Written by Barbara Barnett
Published November 26, 2007
Reprinted from BlogCritics.org
Hugh Laurie stars as Leo Hopkins in All or Nothing at All (originally airing in 1993 on Britain’s ITV network). The nearly three-hour mini-series allows us a rare opportunity to see Hugh Laurie in an earlier dramatic role, long before he was cast as Gregory House, MD.
Laurie filmed the miniseries at the height of his popularity as a young British comedic actor. At the time, he was best known for his Prince Regent in Black Adder III, Lieutenant George in Black Adder IV (both of which starred Rowan Atkinson); Bertie Wooster to Stephen Fry’s Jeeves in Jeeves and Wooster, and the “Laurie” half of the 1989-1995 sketch comedy series A Bit of Fry and Laurie, which he co-wrote with Fry. To my knowledge, All or Nothing at All never aired on US television; and we are fortunate that, with Laurie’s new-found and well-deserved fame on this side of the pond, ITV has made All or Nothing at All available in the US on DVD.
Leo Hopkins is a young financial analyst working for a prestigious firm in London. The son of a clergyman, he is married to a very wealthy woman and living a very comfortable life on a beautiful estate. Leo’s troubles begin when his brother-in-law, seeing that Leo is living an extremely comfortable life, and knowing that Leo works for an investments firm, asks him to invest a large sum of money on his behalf. Leo balks at the idea and tries to talk him out of it, insisting that his having all the trappings of success does not mean that he knows anything about how best to invest his brother-in-law’s funds. But the brother-in-law insists, and Leo ultimately takes his check. So begins Leo’s personal path on the road to hell, good intentions or not.
Intent to parlay the money and give his brother-in-law a good return, Leo chooses to gamble it on a horse race. Leo’s early success impresses his brother-in-law and his boss, bringing Leo more money “to invest.” Playing on the greed of those who bring him money, and a growing addiction to horse-race betting, Hopkins embroils himself in a terrible web of deceit as wins turn to losses. Hopkins covers his losses with lies building on top of lies and digging himself deeper and deeper into trouble with his boss, his family, and with a high-rolling betting establishment. The depths to which Leo has fallen become crystal clear to him when a blind woman ultimately entrusts him with her charity’s funds — with tragic results.
Leo is haunted by images and memories of his childhood: his father, his father’s values regarding money and sin, and ultimately, his father’s hypocrisy and eventual undoing, which was witnessed by the young Leo. These events have made Leo into the man he is when we enter his sphere: someone who is charming, eager to please, but weak like his father, with a moral compass gone haywire because of his childhood experiences and addiction. He is trapped between trying to please everyone — as he never could his father — and his own weakness. We experience Leo’s memories inter-cut as flashbacks, chilling and frightening to both the young Leo and the grown man he has become.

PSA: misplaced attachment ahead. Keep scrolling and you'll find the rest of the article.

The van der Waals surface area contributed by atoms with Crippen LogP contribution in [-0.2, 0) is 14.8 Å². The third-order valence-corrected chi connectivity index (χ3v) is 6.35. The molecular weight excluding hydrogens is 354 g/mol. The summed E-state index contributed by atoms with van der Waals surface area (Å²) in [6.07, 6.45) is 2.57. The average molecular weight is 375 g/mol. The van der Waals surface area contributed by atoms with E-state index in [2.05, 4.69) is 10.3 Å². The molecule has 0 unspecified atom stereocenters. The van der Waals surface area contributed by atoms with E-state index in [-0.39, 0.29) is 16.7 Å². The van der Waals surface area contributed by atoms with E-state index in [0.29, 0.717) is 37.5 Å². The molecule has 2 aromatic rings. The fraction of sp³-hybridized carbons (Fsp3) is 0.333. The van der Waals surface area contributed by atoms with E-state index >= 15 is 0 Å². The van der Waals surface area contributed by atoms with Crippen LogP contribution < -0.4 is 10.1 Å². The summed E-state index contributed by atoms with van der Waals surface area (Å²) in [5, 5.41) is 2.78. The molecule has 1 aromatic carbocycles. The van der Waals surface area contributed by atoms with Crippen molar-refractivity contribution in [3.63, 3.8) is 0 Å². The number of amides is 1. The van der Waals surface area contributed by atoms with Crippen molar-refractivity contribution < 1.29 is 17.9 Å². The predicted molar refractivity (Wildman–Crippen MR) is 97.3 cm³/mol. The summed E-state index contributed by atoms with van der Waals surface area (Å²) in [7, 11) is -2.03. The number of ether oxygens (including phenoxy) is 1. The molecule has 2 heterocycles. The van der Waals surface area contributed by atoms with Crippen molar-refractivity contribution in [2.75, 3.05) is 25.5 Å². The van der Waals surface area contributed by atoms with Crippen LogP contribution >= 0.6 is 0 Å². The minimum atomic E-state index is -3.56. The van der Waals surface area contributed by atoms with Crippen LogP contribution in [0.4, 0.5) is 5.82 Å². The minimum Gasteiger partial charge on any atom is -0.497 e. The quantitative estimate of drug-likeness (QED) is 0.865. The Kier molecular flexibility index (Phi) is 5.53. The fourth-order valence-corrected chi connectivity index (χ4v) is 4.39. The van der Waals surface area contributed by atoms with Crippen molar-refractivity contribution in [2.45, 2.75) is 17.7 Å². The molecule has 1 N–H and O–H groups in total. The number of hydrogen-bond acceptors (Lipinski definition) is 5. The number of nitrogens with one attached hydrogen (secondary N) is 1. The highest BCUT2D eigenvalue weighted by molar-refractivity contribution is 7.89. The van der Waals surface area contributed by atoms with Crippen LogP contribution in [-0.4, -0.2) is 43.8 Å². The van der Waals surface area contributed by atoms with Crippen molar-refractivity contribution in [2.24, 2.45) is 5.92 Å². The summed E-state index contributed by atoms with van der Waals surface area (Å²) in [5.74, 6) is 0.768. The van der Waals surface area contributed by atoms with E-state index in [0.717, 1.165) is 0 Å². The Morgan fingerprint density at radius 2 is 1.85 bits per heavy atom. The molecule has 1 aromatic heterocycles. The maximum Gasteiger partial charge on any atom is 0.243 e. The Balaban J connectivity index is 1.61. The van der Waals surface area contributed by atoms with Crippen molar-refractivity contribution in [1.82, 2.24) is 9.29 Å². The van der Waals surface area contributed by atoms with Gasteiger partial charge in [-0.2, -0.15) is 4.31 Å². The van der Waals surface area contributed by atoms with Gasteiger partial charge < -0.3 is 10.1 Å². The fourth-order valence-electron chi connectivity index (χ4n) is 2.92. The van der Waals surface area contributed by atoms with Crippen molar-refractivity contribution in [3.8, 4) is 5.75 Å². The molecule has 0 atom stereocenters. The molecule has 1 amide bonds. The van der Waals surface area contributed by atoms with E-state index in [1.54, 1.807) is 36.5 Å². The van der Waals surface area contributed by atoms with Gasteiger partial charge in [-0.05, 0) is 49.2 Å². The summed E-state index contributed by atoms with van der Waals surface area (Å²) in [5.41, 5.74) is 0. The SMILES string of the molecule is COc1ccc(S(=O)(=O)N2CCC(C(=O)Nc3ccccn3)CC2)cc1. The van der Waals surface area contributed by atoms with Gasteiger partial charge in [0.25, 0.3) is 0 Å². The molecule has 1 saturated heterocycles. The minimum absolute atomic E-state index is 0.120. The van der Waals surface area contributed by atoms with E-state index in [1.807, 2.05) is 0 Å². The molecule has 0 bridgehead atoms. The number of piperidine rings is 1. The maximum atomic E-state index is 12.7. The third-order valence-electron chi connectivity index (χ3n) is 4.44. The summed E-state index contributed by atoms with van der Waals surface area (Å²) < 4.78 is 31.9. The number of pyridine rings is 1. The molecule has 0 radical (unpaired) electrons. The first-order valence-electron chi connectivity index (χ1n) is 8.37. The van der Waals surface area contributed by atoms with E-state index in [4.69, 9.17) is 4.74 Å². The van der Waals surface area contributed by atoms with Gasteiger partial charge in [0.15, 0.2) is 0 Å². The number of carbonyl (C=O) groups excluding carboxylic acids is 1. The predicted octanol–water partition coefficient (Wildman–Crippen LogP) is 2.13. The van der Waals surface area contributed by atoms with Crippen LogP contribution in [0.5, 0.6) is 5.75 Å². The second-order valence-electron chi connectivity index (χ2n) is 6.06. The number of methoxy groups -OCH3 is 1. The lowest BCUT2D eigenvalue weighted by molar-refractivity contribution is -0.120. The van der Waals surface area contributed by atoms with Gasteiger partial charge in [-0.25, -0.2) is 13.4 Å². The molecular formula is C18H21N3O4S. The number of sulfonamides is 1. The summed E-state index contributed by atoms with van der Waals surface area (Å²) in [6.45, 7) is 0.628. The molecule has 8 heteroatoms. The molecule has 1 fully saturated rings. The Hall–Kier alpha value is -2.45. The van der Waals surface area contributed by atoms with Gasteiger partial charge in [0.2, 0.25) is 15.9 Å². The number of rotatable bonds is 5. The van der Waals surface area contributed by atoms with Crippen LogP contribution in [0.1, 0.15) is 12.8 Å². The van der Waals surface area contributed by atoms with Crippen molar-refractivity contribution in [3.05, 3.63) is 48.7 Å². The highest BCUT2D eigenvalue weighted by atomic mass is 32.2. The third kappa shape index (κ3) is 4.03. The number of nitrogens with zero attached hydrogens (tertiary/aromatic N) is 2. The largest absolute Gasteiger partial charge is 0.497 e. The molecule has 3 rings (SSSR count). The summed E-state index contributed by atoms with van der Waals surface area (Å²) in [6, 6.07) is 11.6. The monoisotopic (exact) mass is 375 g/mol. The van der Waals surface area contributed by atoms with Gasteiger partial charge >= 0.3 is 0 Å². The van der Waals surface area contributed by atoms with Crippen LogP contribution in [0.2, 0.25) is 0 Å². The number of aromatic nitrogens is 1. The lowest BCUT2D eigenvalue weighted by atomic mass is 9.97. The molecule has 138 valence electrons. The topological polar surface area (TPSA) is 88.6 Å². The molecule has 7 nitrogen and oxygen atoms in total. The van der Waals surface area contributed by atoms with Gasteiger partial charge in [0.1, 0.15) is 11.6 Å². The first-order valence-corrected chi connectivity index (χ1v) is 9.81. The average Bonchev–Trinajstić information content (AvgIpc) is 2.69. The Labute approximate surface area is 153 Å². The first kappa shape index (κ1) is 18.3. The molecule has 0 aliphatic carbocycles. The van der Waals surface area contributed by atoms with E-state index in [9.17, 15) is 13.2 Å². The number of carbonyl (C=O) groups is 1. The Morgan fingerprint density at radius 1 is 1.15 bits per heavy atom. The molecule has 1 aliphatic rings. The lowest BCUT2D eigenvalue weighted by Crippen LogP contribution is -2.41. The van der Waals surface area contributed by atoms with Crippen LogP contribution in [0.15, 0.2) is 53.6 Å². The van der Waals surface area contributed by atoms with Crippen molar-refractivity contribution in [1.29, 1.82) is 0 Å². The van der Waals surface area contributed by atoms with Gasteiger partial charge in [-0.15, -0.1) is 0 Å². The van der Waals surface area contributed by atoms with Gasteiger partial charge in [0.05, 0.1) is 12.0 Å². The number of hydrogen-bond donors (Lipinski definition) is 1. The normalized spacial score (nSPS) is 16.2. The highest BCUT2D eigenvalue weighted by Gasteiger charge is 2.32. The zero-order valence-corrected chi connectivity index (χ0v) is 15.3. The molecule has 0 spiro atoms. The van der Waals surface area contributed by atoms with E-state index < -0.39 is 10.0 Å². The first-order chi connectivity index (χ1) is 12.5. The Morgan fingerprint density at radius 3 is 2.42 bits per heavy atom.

The director Andrew Grieve was asked in an interview around the time of All Or Nothing At All’s release why he would cast the affable Laurie, a man who was literally a household name in the UK for his comedy, as the dark and deeply flawed Leo Hopkins. Grieve responded that he “wanted to cast the nicest man in England” to play the morally bankrupt but charming hero of the story. Laurie’s humanity and vulnerability (poured out through his wonderfully expressive eyes) gives us a reason to sympathize with the character, despite his flaws. There is a scene towards the end where Hopkins is quite literally out on the ledge. He is responsible for much of the havoc and tragedy in the story and common sense would tell us to hate him. Yet, as he sits out there, his life a shambles, desperate and completely alone, we are out there with him, feeling Leo’s pain.
I think Hugh Laurie has a real gift for instilling otherwise not very likable characters with enough humanity and vulnerability to make them sympathetic. It’s an ability he had used all too rarely in those ten or so years between this film and when he shot the first episode of House, MD. But because we see Leo’s vulnerability and his conflict (portrayed so beautifully by Laurie) we don’t seek his demise, but his redemption.
Laurie’s performance in All or Nothing is beautifully crafted, layered, and underplayed to great effect. The supporting performances by Bob Monkehouse (also a comedian doing a very nice dramatic turn), Phyllida Law, and Jessica Turner as Hopkins’ wife Jane are also nicely crafted.
It’s great to see that Laurie’s success with House, MD has encouraged the producers of his previous work (ITV with this 2-DVD set, BBC with A Bit of Fry and Laurie, and the forthcoming DVD issue of the 2002 UK series Fortysomething, which will be available this spring) to make them available to us now.
The two-DVD set has little in the way of extras: only cast bios. All or Nothing at All, distributed by BFS Entertainment is available November 27. You may view a trailer of the DVD at the BFS website.